Within the state park is the Eagle River Nature Center, an organization that maintains trails and facilities, preserves history and educates visitors. Additionally, the park is part of the larger Chugach National Forest, which has all kinds of campgrounds and places for recreation.
It’s not surprising given Alaska’s numerous and expansive parks that the state is big on outdoor sports and related activities. In and around Eagle River, Anchorage and elsewhere in Southcentral Alaska, you’ll find plenty of ways to stay active. The region has top-rated hiking trails, unmatched hunting and fishing spots, amazing skiing and snowboarding locations, rivers and lakes for boating, and more.
The 38-mile Resurrection Pass Trail is popular with hikers, mountain bikers, cross-country skiers and snowmobilers. Plan on either a one-day or multi-day trip and witness the charm of the ridges, evergreens and lakes – including the Trout, Swan and Juneau Lakes, which are great fishing spots. Stay overnight in one of the public cabins to truly appreciate the great outdoors.
When it comes time for winter activities, Alaska offers incredible skiing. The Hilltop Ski Area in Anchorage is a nice place to start, and Eagle River’s Artic Valley Ski Area is a family-friendly spot with skiing, snowboarding and even tubing hills. But if you want a more luxury experience, head to Alyeska Resort in Girdwood for a wonderland of winter sports fun, along with world-class dining and relaxing spa treatments. The resort is equally impressive with its summer offerings.
Southcentral Alaska includes the shorelines and uplands of the state’s gulf, defined by the Anchorage area, Cook Inlet, Prince William Sound, Copper River Valley and the like. The region is ideal for outdoor adventures, but there’s a lot more to enjoy here, including local foods and events, art and culture, and even places such as the Alaska Zoo (one of America’s top 10 zoos).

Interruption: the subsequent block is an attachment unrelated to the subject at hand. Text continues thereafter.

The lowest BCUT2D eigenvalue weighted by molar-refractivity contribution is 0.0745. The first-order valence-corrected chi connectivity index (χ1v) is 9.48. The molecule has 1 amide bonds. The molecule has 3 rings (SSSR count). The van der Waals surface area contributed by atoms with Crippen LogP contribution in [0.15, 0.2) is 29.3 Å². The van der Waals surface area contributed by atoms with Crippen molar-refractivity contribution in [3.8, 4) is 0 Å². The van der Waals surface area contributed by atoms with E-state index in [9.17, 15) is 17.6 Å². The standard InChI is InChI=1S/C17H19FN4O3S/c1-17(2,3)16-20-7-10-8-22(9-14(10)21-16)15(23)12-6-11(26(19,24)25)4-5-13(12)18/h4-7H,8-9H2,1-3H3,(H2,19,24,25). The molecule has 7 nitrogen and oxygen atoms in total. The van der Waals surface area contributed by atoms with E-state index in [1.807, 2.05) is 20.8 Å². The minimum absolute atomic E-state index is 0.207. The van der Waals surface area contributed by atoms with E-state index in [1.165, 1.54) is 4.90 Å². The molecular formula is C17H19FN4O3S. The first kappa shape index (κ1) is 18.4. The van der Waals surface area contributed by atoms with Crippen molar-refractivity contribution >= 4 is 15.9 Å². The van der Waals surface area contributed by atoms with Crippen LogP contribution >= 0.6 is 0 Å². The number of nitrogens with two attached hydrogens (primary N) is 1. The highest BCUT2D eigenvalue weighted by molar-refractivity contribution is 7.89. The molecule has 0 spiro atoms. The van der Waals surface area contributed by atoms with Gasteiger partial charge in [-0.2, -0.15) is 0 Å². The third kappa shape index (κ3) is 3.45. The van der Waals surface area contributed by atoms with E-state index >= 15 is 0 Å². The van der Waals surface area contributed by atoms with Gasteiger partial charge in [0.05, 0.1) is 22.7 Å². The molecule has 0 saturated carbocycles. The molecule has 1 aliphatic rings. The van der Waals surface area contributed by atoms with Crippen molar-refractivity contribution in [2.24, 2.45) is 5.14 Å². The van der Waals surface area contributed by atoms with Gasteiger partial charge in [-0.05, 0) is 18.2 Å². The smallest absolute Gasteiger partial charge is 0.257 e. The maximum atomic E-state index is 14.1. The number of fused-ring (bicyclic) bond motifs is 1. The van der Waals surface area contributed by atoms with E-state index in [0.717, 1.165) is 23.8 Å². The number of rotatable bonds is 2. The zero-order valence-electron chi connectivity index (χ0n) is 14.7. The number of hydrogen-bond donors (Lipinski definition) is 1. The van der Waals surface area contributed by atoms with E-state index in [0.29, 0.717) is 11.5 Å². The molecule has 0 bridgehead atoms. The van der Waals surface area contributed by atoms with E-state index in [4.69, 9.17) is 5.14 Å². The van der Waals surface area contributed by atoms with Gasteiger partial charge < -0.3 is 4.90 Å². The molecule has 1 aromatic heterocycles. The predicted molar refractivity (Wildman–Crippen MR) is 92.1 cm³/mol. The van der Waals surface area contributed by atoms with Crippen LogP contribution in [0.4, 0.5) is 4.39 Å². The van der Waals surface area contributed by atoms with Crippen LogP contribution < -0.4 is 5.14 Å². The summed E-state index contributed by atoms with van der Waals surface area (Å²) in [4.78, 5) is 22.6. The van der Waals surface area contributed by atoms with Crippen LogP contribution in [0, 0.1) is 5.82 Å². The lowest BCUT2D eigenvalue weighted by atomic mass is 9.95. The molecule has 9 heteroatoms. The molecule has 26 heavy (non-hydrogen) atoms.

Some say the best window into one’s culture or community is through the cuisine, and Alaska has everything from local elk, yak and reindeer, to incomparably fresh seafood. Whether the vibe is simple eats at Snow City Café in Anchorage, high-end dining at Seven Glaciers in Girdwood, or authentic Tibetan cuisine at The Yak & Yeti, all bases are covered.
Locally-made libations are also a big deal, particularly in Alaska’s Southcentral region. You might check out the wineries and distilleries in the Anchorage area, or see what the brewery scene is like in the region. Aside from those adults-only outings, there are plenty of family-friendly events and festivals happening during the year. Anchorage’s Fur Rondy kicks off in late February, followed by Homer’s Kachemak Bay Shorebird Festival in May. The Chugiak-Eagle River area holds its Bear Paw Festival in July, as does Girdwood with its Forest Fair. By August and September, it’s time for the Alaska State Fair.
Science and history buffs will want to visit the Alaska Aviation Museum and Alaska Museum of Science and Nature, both in Anchorage. Or learn about the Dena’ina people’s history at the Anchorage Museum. Finally, if you’re in the mood for a live show, try the Anchorage Concert Association or the Alaska Center for the Performing Arts.